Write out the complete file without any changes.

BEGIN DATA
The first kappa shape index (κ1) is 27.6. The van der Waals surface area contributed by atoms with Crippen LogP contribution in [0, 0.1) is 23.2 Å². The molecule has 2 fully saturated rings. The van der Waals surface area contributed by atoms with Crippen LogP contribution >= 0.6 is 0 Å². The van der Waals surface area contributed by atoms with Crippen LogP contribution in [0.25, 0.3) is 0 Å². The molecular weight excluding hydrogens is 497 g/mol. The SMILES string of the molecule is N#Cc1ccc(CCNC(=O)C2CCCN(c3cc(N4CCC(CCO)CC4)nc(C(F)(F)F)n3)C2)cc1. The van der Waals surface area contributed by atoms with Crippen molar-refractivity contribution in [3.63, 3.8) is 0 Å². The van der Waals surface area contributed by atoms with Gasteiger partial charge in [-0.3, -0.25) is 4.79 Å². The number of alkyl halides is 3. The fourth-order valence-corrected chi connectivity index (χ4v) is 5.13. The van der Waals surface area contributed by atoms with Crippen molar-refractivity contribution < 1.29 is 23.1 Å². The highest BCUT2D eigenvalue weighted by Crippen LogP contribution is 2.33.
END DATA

The first kappa shape index (κ1) is 27.6. The van der Waals surface area contributed by atoms with Crippen LogP contribution in [0, 0.1) is 23.2 Å². The molecule has 2 fully saturated rings. The van der Waals surface area contributed by atoms with Crippen LogP contribution >= 0.6 is 0 Å². The van der Waals surface area contributed by atoms with Crippen LogP contribution in [0.25, 0.3) is 0 Å². The molecular weight excluding hydrogens is 497 g/mol. The SMILES string of the molecule is N#Cc1ccc(CCNC(=O)C2CCCN(c3cc(N4CCC(CCO)CC4)nc(C(F)(F)F)n3)C2)cc1. The van der Waals surface area contributed by atoms with Crippen molar-refractivity contribution in [3.63, 3.8) is 0 Å². The van der Waals surface area contributed by atoms with Gasteiger partial charge in [-0.3, -0.25) is 4.79 Å². The number of alkyl halides is 3. The fourth-order valence-corrected chi connectivity index (χ4v) is 5.13. The van der Waals surface area contributed by atoms with Crippen molar-refractivity contribution < 1.29 is 23.1 Å². The highest BCUT2D eigenvalue weighted by Crippen LogP contribution is 2.33.